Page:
Michael McFaulMichael McFaul
Professor of political science, director and senior fellow at the Freeman Spogli Institute for International Studies (FSI), and the Peter and Helen Bing Senior Fellow at the Hoover Institution. 

Michael McFaul is professor of political science, director and senior fellow at the Freeman Spogli Institute for International Studies (FSI), and the Peter and Helen Bing Senior Fellow at the Hoover Institution. He joined the Stanford faculty in 1995.

McFaul served for five years in the Obama administration as Special Assistant to the President and Senior Director for Russian and Eurasian Affairs at the National Security Council at the White House (2009-2012), and as U.S. Ambassador to the Russian Federation (2012-2014). He has authored several books including Advancing Democracy Abroad: Why We Should, How We Can; with Kathryn Stoner, Transitions To Democracy: A Comparative Perspective; with James Goldgeier, Power and Purpose: American Policy toward Russia after the Cold War; and Russia’s Unfinished Revolution: Political Change from Gorbachev to Putin. His current research interests include American foreign policy, great power relations, and the relationship between democracy and development.

McFaul received his BA in international relations and Slavic languages and his MA in Soviet and East European studies from Stanford University in 1986. As a Rhodes Scholar, he completed his DPhil in international relations at Oxford University in 1991.

Norman Naimark
Robert and Florence McDonnel Professor of Eastern European Studies; Professor of History; CISAC Affiliated Faculty and FSI Senior Fellow by courtesy 

Norman M. Naimark is Robert and Florence McDonnell Professor of East European Studies. He is also the Burke Family Director of the Bing Overseas Studies Program, a senior fellow (by courtesy) of the Hoover Institution and the Freeman Spogli Institute for International Studies at Stanford.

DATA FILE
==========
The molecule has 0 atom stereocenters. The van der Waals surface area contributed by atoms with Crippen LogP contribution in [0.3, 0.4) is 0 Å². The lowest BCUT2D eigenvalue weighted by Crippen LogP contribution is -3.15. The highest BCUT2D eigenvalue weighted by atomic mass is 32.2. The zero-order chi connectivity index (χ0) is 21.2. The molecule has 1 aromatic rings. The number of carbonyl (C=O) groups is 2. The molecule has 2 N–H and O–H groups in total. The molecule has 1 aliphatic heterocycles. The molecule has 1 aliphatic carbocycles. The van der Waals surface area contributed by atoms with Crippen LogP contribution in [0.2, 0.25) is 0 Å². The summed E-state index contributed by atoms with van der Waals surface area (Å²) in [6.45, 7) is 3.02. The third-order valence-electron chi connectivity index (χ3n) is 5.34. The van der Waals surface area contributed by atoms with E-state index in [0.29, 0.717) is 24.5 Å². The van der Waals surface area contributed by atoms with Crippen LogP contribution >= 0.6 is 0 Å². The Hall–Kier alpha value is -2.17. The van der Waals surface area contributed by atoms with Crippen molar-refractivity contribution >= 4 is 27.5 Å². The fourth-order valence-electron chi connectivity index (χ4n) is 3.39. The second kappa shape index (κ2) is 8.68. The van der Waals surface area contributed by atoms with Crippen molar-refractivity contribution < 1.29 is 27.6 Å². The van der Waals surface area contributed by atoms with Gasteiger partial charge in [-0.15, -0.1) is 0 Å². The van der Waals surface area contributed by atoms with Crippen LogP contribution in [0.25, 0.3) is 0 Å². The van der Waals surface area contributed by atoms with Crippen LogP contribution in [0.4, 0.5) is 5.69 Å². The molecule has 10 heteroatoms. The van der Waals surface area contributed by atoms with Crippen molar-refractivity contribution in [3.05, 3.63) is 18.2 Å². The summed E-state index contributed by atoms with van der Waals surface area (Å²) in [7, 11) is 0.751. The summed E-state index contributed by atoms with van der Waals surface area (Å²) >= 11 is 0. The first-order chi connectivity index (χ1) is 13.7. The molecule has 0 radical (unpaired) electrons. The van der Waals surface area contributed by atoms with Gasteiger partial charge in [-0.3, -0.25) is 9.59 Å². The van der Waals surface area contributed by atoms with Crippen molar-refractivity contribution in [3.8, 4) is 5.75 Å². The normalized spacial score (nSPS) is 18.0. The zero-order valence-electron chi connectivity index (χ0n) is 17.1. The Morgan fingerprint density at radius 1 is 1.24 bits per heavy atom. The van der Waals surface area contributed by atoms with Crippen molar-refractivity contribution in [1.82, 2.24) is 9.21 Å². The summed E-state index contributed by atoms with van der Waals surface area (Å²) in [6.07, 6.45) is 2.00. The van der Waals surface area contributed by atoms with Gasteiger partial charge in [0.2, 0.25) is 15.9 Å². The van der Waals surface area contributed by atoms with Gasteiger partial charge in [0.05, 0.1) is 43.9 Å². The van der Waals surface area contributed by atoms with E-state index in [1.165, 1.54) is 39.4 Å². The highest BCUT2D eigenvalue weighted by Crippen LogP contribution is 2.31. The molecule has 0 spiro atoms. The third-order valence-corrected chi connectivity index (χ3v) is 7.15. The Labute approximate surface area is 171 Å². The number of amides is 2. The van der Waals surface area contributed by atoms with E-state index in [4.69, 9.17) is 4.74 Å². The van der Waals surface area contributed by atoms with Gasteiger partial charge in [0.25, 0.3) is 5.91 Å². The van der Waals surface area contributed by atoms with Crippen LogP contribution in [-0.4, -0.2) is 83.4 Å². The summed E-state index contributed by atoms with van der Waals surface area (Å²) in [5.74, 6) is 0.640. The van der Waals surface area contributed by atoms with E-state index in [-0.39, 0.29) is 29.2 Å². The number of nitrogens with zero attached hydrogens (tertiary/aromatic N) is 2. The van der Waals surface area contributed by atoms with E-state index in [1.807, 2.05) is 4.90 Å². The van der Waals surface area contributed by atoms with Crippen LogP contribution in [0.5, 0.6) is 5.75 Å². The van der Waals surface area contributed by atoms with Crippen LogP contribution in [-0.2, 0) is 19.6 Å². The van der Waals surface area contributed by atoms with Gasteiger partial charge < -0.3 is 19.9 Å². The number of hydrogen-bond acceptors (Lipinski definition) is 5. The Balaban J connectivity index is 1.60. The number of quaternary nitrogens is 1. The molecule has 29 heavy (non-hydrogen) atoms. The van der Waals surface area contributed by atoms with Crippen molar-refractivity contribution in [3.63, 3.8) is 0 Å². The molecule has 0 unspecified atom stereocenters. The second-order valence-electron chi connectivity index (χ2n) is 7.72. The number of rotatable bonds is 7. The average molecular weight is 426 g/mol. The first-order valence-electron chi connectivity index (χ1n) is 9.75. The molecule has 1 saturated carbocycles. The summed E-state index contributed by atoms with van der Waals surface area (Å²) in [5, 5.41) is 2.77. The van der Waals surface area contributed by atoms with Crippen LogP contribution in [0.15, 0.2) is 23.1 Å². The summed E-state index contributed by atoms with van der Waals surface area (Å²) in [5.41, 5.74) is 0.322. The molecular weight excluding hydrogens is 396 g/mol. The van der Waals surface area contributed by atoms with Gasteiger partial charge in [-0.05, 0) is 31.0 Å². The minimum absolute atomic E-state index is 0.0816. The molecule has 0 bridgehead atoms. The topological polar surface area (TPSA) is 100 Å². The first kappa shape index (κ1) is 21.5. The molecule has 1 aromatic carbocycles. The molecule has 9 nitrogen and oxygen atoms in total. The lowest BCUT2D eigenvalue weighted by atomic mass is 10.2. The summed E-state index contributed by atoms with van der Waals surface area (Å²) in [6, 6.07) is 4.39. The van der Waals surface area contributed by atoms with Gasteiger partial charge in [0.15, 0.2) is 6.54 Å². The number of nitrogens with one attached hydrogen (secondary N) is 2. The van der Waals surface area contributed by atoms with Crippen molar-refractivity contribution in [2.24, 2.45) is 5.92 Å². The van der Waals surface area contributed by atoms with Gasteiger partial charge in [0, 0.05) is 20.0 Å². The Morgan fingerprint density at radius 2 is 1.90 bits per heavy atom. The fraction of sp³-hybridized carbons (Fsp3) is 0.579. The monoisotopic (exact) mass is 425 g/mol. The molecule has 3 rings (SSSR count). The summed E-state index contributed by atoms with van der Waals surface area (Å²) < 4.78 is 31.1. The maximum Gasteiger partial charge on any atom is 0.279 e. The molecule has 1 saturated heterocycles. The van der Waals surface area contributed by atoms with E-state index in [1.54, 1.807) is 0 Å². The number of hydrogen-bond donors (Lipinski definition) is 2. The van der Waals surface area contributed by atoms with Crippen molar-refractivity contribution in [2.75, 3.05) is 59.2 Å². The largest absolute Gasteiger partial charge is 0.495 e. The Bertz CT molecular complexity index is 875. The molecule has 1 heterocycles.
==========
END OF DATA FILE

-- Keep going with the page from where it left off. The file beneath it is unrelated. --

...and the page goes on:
Naimark is an expert in modern East European and Russian History. His current research focuses on Soviet policies and actions in Europe after World War II and on genocide and ethnic cleansing in the twentieth century.

At Stanford, Naimark served two terms on the Academic Senate, as well as on its Steering Committee. Also, he was chair of the Department of History, director of the Center for Russian and East European Studies, and director of the International Relations and International Policy Studies programs.

Rosamond Naylor
Senior Fellow at the FSI; William Wrigley Professor in Earth Science; Senior Fellow at the Stanford Woods Institute; Associate Professor, by courtesy, of Economics; Director of the Center on Food Security and the Environment

Rosamond Naylor is the Director of the Center on Food Security and the Environment, William Wrigley Professor in Earth Science, the William Wrigley Senior Fellow at the Freeman Spogli Institute for International Studies and the Stanford Woods Institute for the Environment, and Associate Professor of Economics (by courtesy) at Stanford University.  She received her B.A. in Economics and Environmental Studies from the University of Colorado, her M.Sc. in Economics from the London School of Economics, and her Ph.D. in applied economics from Stanford University. Her research focuses on economic and biophysical dimensions of food security and environmental impacts of crop and animal production.  She has been involved in many field-level research projects around the world and has published widely on issues related to intensive crop production, aquaculture and livestock systems, biofuels, climate change, food price volatility, and food policy analysis. At Stanford, Naylor teaches courses on the World Food Economy, Human-Environment Interactions, and Sustainable Agriculture. 

Naylor currently serves on the Scientific Advisory Board for the Beijer Institute in Stockholm, is a Science Advisor for United Nation’s Secretary General Ban Ki-Moon’s initiative on Sustainable Development (Sustainable Agriculture section), and trustee of The Nature Conservancy California Chapter. Additionally, she serves on the editorial board of the journals Global Food Security and Journal on Food Security.

Ken Schultz
Director, Program in International Relations; Associate Professor of Political Science